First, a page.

Bethesda, Md. – The use of cyber threat intelligence (CTI) is evolving, according to results of the 2019 CTI survey to be released by SANS Institute in a two-part webcast on February 5 and February 7.
“This year’s survey saw an increase in usage and interest in CTI, along with a diversification in how the intelligence is being used by organizations,” says SANS Analyst and threat intelligence expert Rebekah Brown. “While the use of CTI continues to grow, there is no one-size-fits-all approach. Organizations leverage different types of CTI to meet different needs.”
CTI is a resource for network defense at a majority of survey respondents’ organizations, with 72% either consuming or producing it. Perhaps more importantly, only 8% reported having no plans to begin using intelligence. Top use cases include security operations, detecting threats and attacks, blocking threats and security awareness. A diversification in use cases for CTI, along with a better understanding of how it’s used to benefit an organization’s security posture, means that CTI is being more widely utilized by both large and small organizations.
Although more are using CTI, organizations are not defining requirements for the CTI programs in any organized manner. Just 30% have documented their requirements, while 37% have ad hoc requirements, leaving 33% without defined requirements for their efforts.
“Arguably the most important part of the CTI process is identifying and defining good requirements to guide the entire intelligence life cycle and make the collection, analysis, processing and dissemination of intelligence much more focused,” adds Robert M. Lee, SANS analyst and threat intelligence expert. “Requirements enable organizations to properly operationalize intelligence work. That makes it all the more alarming, that so few have invested the time in defining their focus.”
Once the focus of a CTI program is determined in its requirements, it is important to process collected data to put the efforts to use. Some of these processes include deduplication of data; enrichment of data using public, commercial or internal data; reverse engineering of malware; and data standardization. Most respondents report that such processing is either a manual or semi-automated process, although 8–19% of respondents report fully automated processes for some of these tasks. Survey authors Lee and Brown agree that, “For teams to focus on the increasing use cases, organizations will first have to find ways to automate or streamline aspects such as collecting and processing data, which often take up the majority of an analyst’s time.”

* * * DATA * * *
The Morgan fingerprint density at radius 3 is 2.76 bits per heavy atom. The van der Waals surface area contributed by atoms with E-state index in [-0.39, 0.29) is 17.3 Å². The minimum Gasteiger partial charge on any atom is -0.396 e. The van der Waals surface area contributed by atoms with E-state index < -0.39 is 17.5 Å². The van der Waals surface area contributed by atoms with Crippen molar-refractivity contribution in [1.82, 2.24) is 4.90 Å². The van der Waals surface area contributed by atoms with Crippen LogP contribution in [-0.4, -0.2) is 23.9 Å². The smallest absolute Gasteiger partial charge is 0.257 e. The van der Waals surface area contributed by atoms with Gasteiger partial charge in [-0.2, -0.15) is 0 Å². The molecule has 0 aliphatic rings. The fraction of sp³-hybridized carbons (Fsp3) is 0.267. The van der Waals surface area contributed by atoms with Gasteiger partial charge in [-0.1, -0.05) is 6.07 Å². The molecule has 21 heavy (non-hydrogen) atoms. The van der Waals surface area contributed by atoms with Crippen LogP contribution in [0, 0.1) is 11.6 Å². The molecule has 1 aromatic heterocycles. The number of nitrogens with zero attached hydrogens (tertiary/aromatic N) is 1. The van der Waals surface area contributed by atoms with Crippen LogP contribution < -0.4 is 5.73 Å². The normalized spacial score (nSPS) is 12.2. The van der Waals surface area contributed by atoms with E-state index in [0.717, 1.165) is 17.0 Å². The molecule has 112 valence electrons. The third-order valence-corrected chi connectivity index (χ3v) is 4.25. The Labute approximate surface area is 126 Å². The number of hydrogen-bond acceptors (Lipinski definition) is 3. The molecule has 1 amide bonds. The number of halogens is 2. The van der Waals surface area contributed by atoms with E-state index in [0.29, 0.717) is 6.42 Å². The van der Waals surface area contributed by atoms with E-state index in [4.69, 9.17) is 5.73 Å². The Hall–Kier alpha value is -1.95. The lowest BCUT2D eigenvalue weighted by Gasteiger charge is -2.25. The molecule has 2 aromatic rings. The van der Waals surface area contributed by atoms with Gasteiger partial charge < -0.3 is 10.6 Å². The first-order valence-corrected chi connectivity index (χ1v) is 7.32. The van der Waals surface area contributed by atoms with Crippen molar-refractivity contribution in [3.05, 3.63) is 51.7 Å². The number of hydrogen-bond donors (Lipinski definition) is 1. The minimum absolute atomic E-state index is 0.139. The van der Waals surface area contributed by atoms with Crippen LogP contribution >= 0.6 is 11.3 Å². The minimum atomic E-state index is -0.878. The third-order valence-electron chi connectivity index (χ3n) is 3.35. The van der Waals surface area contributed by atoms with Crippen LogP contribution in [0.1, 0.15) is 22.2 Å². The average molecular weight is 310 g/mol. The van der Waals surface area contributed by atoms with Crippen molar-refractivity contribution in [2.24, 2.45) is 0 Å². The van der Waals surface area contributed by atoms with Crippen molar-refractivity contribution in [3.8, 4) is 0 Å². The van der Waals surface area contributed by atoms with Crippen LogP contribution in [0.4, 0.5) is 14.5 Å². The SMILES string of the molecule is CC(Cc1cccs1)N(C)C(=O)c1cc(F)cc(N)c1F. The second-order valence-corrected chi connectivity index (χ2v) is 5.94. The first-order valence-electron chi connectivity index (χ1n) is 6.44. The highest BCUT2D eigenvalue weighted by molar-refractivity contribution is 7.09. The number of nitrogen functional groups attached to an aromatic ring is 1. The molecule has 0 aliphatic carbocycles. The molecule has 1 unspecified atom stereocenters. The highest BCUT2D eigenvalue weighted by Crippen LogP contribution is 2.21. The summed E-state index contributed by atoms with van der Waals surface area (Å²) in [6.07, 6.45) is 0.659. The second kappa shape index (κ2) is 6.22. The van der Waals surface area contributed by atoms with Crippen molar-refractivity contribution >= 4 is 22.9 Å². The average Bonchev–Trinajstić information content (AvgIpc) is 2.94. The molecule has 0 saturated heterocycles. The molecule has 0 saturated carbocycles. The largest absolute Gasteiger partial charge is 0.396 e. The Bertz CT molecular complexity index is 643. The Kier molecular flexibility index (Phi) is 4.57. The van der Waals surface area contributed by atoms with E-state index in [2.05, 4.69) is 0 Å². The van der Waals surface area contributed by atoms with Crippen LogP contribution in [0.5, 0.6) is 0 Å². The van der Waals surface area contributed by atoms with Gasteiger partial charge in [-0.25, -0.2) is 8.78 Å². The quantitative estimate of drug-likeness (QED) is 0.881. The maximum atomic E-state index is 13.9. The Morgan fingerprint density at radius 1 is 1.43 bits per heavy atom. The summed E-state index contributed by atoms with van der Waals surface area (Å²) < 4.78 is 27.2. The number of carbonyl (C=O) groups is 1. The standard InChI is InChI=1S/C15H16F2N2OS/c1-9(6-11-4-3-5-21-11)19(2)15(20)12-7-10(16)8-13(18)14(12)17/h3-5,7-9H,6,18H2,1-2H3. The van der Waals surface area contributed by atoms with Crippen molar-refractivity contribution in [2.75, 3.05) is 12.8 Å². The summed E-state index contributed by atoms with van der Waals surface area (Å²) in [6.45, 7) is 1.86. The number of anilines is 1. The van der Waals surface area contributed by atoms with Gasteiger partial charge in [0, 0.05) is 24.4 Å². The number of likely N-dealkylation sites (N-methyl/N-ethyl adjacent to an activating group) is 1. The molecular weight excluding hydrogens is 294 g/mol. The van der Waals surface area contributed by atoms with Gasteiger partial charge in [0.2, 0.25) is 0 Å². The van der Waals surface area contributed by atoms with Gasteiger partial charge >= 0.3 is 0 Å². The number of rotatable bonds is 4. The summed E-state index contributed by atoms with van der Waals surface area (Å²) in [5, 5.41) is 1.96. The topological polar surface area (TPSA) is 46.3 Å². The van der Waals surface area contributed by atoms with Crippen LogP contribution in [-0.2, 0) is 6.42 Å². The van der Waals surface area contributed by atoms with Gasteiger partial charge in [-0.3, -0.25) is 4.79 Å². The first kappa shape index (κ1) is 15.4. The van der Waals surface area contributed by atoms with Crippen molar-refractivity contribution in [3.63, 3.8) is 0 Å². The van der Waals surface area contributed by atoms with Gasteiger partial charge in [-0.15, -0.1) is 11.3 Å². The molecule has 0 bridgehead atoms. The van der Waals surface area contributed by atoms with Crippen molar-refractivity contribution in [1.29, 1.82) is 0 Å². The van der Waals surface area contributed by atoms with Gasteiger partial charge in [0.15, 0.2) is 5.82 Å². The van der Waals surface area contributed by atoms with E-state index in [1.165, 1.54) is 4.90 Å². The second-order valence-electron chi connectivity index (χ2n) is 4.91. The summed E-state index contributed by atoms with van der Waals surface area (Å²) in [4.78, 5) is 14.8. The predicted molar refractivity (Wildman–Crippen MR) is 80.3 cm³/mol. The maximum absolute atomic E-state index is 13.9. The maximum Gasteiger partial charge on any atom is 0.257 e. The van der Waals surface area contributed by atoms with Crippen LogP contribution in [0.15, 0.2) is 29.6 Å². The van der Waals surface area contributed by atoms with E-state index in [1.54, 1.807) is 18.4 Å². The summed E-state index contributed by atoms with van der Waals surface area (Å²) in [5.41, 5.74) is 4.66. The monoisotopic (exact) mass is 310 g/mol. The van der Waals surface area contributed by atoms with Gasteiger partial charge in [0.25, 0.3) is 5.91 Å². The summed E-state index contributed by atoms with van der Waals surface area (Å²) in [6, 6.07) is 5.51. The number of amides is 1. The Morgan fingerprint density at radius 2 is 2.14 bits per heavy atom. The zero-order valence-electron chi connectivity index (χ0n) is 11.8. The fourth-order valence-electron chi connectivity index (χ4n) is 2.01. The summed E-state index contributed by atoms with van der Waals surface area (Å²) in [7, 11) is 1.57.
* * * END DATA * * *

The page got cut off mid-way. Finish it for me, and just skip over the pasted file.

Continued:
Full results will be shared during a two-part webcast at 1 PM EST, sponsored by Anomali, DomainTools, IntSights, Recorded Future, and ThreatQuotient, and hosted by SANS. Register to attend the webcast on February 5 and February 7, 2019.
Those who register for the webcast will also receive access to the published results paper developed by SANS Analysts and cyber threat intelligence experts, Robert M. Lee and Rebekah Brown.
Learn about CTI Requirements and Inhibitors: Register for Part 1 of the SANS 2019 CTI Survey results with SANS Analyst Robert M. Lee | 2/5 @ 1PM ET | www.sans.org/webcasts/108905
Explore CTI Tools and Usage and take a Look Ahead: Register for Part 2 of the SANS 2019 CTI Survey results with SANS Analyst Rebekah Brown | 2/7 @ 1PM ET | www.sans.org/webcasts/108910
About SANS Institute
The SANS Institute was established in 1989 as a cooperative research and education organization. Today, SANS is the most trusted and, by far, the largest provider of cyber security training and certification to professionals in government and commercial institutions world-wide. Renowned SANS instructors teach more than 60 courses at in-person and virtual cyber security training events and on demand. GIAC, an affiliate of the SANS Institute, validates practitioner skills through more than 35 hands-on, technical certifications in cyber security. The SANS Technology Institute, a regionally accredited independent subsidiary, offers a master’s degree, graduate certificates, and an undergraduate certificate in cyber security. SANS Security Awareness, a division of SANS, provides organizations with a complete and comprehensive security awareness solution, enabling them to easily and effectively manage their ‘human’ cybersecurity risk. SANS also delivers a wide variety of free resources to the InfoSec community including consensus projects, research reports, webcasts, podcasts, and newsletters; it also operates the Internet's early warning system–the Internet Storm Center. At the heart of SANS are the many security practitioners, representing varied global organizations from corporations to universities, working together to support and educate the global information security community. (https://www.sans.org)